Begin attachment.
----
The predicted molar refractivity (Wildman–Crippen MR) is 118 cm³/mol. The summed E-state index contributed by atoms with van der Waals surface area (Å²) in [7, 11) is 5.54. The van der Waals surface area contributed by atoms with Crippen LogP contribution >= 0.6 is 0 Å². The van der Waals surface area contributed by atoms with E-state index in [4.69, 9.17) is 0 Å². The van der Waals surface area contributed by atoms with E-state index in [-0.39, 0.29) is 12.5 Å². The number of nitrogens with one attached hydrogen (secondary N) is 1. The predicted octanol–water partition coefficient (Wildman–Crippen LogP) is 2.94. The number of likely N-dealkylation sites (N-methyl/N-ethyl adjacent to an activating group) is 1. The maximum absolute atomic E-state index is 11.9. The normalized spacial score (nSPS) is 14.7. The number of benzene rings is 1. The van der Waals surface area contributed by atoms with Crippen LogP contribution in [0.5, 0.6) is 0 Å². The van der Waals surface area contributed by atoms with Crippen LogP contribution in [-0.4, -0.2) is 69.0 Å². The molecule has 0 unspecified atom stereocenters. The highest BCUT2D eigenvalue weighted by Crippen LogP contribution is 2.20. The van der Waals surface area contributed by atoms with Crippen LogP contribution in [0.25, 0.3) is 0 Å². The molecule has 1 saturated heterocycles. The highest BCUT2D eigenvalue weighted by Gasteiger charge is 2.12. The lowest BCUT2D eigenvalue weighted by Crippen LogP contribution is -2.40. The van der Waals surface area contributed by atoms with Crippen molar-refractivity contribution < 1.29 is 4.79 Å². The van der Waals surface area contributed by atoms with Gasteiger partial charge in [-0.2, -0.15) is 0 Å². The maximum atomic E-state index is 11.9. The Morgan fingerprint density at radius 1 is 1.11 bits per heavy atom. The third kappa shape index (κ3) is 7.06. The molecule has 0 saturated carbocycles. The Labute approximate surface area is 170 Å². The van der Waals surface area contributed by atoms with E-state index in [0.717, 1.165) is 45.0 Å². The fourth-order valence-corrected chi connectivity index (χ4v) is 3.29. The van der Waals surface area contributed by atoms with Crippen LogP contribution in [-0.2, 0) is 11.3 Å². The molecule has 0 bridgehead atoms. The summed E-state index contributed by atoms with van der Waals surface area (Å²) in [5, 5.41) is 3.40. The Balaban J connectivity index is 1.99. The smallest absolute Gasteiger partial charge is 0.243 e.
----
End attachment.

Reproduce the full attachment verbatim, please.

The predicted molar refractivity (Wildman–Crippen MR) is 118 cm³/mol. The summed E-state index contributed by atoms with van der Waals surface area (Å²) in [7, 11) is 5.54. The van der Waals surface area contributed by atoms with Crippen LogP contribution >= 0.6 is 0 Å². The van der Waals surface area contributed by atoms with E-state index in [4.69, 9.17) is 0 Å². The van der Waals surface area contributed by atoms with E-state index in [-0.39, 0.29) is 12.5 Å². The number of nitrogens with one attached hydrogen (secondary N) is 1. The predicted octanol–water partition coefficient (Wildman–Crippen LogP) is 2.94. The number of likely N-dealkylation sites (N-methyl/N-ethyl adjacent to an activating group) is 1. The maximum absolute atomic E-state index is 11.9. The normalized spacial score (nSPS) is 14.7. The number of benzene rings is 1. The van der Waals surface area contributed by atoms with Crippen LogP contribution in [0.5, 0.6) is 0 Å². The van der Waals surface area contributed by atoms with Crippen LogP contribution in [-0.4, -0.2) is 69.0 Å². The molecule has 0 unspecified atom stereocenters. The highest BCUT2D eigenvalue weighted by Crippen LogP contribution is 2.20. The van der Waals surface area contributed by atoms with Crippen LogP contribution in [0.25, 0.3) is 0 Å². The molecule has 1 saturated heterocycles. The highest BCUT2D eigenvalue weighted by Gasteiger charge is 2.12. The lowest BCUT2D eigenvalue weighted by Crippen LogP contribution is -2.40. The van der Waals surface area contributed by atoms with Crippen molar-refractivity contribution < 1.29 is 4.79 Å². The van der Waals surface area contributed by atoms with Gasteiger partial charge in [-0.2, -0.15) is 0 Å². The maximum atomic E-state index is 11.9. The Morgan fingerprint density at radius 1 is 1.11 bits per heavy atom. The third kappa shape index (κ3) is 7.06. The molecule has 0 saturated carbocycles. The Labute approximate surface area is 170 Å². The van der Waals surface area contributed by atoms with E-state index in [0.717, 1.165) is 45.0 Å². The fourth-order valence-corrected chi connectivity index (χ4v) is 3.29. The van der Waals surface area contributed by atoms with Crippen LogP contribution in [-0.2, 0) is 11.3 Å². The molecule has 0 bridgehead atoms. The summed E-state index contributed by atoms with van der Waals surface area (Å²) in [5, 5.41) is 3.40. The Balaban J connectivity index is 1.99. The smallest absolute Gasteiger partial charge is 0.243 e.